The summer blockbuster season gets one of its more boring entries with King Arthur, a strange dullard of a film. By taking the magic and wizardry out of the story--in much the same way that Wolfgang Petersen brought Troy down to Earth--director Antoine Fuqua (Training Day) has managed to turn the engaging legend into a morose Braveheart rip off.
Yes, it's a nifty idea to take the legend and base it on something allegedly more historical, but director and crew have come up with something that makes one yearn for the magic in those old tales. The wizard Merlin is reduced to some cranky, forlorn rebel leader scampering around in the woods; the Knights of the Round Table are a bunch of indistinguishable actors who are either too whiny or too boorish to give a damn about; and Guinevere--though played by the super-hot Keira Knightley--is directed with a somber, uninspiring tone.
The story starts in 452 AD, when some young boys are being taken by the Roman Empire to serve as soldiers for 15 years. Cut to the future, in which a British outpost under Roman rule is headed by Arthur (Clive Owen) or "Artorious," a Roman eager to return to his country and help spread Christianity. When a sleazy bishop shows up and demands that Arthur and his knights perform one last mission before getting their freedom, they sign on to protect an important young Roman man and his family from the dreaded Saxons.
The Saxons are apparently a band of grungy rock stars, including Stellan Skarsgard as oddly aloof leader Cedric, who looks like Gregg Allman and talks like Michael Madsen in Reservoir Dogs. It's hard to believe that this band of Saxons could conquer so much behind a leader so horribly bored and laid back. The only thing Cedric seems capable of leading is a humongous group nap. He's also a terrible strategist, allowing his thousands of soldiers to get tricked and tricked again in various battles with the knights. The funniest of these is when the Saxons wind up falling through broken ice on a frozen lake, a scene marred by terrible production value. It looks like a bunch of actors clutching fake foam ice chunks in somebody's swimming pool.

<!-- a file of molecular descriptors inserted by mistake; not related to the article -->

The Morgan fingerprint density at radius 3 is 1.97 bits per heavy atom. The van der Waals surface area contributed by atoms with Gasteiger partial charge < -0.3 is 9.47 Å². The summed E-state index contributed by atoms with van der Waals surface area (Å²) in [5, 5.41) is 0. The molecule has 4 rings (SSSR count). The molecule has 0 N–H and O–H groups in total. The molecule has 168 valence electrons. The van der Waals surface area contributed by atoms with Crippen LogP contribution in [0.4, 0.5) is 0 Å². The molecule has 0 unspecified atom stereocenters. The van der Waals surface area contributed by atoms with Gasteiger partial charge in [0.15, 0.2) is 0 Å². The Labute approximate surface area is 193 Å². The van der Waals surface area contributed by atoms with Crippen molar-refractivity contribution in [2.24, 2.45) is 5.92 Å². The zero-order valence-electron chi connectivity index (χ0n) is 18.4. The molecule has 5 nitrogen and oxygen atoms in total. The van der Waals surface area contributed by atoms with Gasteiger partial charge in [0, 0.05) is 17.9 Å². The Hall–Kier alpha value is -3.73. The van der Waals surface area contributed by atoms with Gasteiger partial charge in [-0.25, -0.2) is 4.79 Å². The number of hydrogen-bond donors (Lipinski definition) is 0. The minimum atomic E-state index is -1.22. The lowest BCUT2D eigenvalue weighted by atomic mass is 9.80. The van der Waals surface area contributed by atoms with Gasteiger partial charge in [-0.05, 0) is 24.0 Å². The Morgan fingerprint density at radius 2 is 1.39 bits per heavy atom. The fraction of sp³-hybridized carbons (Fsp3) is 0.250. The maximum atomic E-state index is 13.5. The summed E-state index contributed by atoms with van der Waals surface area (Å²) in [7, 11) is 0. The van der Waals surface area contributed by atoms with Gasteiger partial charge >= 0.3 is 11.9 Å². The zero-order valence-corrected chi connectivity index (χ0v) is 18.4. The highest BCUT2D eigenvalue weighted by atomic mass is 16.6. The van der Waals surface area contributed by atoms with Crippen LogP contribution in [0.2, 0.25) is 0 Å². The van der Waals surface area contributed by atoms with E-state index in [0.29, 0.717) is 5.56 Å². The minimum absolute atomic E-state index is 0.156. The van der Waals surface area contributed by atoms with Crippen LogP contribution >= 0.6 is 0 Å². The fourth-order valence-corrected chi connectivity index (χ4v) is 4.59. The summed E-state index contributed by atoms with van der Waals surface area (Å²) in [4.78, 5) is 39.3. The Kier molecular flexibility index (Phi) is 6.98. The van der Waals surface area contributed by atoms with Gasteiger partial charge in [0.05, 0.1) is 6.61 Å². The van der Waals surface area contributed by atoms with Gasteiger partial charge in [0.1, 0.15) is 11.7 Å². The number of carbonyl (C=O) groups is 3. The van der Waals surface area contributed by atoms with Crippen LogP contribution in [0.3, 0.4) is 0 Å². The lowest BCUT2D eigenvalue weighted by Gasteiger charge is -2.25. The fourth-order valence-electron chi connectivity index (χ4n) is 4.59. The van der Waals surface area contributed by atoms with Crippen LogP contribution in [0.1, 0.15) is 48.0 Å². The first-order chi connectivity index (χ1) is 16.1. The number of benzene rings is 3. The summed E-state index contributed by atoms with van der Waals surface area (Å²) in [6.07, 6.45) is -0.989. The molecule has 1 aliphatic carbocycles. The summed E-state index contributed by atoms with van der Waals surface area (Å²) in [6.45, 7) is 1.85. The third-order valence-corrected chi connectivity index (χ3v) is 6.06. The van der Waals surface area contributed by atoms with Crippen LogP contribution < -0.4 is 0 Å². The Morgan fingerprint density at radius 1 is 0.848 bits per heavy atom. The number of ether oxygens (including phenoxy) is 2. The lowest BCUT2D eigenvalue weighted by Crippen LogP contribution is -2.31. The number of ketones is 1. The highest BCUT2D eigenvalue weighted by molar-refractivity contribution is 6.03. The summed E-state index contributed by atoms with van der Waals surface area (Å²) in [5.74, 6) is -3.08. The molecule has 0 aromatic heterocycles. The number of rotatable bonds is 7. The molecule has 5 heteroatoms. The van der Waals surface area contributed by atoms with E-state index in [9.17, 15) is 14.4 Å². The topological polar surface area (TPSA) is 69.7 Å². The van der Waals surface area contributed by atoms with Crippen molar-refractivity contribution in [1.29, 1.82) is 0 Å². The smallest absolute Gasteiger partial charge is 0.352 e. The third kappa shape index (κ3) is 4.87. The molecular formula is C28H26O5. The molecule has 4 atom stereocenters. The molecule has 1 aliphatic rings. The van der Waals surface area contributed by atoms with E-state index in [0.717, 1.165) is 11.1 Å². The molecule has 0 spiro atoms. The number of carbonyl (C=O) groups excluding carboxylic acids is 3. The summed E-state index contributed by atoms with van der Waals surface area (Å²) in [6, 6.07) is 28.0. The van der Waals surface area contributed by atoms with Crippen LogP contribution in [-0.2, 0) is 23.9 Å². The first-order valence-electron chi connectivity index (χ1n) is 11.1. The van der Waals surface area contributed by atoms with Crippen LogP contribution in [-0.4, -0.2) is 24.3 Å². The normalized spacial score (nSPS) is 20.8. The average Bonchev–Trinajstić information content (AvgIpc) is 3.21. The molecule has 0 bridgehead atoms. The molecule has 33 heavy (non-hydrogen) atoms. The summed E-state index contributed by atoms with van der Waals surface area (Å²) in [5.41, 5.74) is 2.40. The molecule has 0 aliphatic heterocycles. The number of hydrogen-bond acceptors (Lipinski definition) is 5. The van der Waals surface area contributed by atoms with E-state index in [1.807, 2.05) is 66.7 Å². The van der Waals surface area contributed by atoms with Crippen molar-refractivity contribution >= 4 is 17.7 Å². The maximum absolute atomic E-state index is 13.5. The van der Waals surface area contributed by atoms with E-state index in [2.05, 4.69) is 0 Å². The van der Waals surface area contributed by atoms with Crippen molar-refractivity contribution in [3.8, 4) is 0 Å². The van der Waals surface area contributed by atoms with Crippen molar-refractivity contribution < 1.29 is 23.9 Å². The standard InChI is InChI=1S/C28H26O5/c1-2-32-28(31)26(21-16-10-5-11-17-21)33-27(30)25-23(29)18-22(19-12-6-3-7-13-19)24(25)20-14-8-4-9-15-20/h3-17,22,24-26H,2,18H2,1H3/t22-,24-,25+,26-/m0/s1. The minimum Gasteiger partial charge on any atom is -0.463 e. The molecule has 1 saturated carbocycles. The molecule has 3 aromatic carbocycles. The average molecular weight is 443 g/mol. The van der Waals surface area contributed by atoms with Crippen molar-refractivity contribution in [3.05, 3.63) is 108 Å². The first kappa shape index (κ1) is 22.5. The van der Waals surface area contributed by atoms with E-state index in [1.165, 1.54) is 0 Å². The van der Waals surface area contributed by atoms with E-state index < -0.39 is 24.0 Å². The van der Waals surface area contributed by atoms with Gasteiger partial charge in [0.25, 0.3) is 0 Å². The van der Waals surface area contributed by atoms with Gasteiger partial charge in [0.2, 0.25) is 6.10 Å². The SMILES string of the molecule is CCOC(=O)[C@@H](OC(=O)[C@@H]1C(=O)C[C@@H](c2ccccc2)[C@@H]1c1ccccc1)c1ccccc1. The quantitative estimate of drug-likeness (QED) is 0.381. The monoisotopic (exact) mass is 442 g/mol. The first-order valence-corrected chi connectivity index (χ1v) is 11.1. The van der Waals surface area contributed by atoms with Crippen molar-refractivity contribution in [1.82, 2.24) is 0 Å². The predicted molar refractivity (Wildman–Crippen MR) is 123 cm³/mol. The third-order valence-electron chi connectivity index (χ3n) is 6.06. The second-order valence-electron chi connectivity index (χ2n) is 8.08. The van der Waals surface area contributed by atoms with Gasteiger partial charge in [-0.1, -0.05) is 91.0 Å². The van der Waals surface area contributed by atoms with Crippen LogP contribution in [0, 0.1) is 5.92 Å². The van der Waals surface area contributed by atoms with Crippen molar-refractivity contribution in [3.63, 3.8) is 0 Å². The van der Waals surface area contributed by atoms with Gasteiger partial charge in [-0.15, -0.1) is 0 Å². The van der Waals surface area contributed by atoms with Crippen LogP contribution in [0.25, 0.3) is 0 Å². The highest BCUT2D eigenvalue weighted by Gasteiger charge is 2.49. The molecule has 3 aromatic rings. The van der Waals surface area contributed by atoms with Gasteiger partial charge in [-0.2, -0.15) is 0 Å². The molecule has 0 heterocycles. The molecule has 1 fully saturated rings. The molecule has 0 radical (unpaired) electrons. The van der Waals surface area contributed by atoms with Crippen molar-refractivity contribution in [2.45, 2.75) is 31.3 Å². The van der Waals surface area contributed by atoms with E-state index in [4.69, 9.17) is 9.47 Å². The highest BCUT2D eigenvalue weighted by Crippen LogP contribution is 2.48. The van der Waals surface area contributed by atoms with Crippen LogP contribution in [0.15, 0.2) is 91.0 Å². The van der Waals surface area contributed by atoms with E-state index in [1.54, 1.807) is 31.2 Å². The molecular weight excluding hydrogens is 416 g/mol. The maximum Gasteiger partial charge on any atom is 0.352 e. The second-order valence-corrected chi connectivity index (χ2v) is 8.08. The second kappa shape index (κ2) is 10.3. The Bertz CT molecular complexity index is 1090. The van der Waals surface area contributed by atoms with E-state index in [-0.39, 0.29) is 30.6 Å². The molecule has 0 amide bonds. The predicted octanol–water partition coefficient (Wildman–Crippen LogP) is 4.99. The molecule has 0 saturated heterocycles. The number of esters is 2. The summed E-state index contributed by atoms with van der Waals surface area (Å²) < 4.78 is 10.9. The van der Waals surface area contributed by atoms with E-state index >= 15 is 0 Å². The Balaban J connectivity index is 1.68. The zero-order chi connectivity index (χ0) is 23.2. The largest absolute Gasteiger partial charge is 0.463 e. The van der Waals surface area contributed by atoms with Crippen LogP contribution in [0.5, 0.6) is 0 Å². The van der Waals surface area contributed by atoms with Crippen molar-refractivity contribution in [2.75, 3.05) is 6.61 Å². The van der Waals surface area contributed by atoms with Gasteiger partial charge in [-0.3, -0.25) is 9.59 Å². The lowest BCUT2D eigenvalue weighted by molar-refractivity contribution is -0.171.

The love affair between Arthur and Guinevere is reduced to a sensitive moment in which Arthur pushes her dislocated fingers back into place, and the one, obligatory sex scene. They get married in the end, a wedding as unceremonious and tired as the film that precedes it.
Owen, star of Croupier and rumored James Bond contender, simply doesn't have the makings of a charismatic action hero. Arthur's heroism and determination come off as something more akin to general annoyance. Owen seems uncomfortable in the role, and uncommitted, his work contributing to the malaise rather than rising above it.
While there's certainly something behind the argument that England can be damp, dark and dingy, looking at a soggy countryside at its worst for two hours can be hard on the eyes. Cinematographer Slawomir Idziak, whose washed-out approach worked beautifully for Black Hawk Down, winds up robbing the English countryside of all its majesty. Surely the place can be more visually appealing in between rainstorms. It's not 100 percent dreary.
The battle scenes, of which there are a few, are both implausible and hard to follow. That Arthur and his small band of indistinguishable knights can overtake the entire Saxon army is quite the leap of believability. Lots of quick cuts and low lighting result in much of the action being lost.
Making King Arthur your average Joe soldier is like making King Kong an organ grinder's monkey. For a far more magical treatment of the legend, rent Monty Python and the Holy Grail, and trade the yawns for laughter. To put it simply, yet quite harshly, King Arthur is Satanically boring stuff.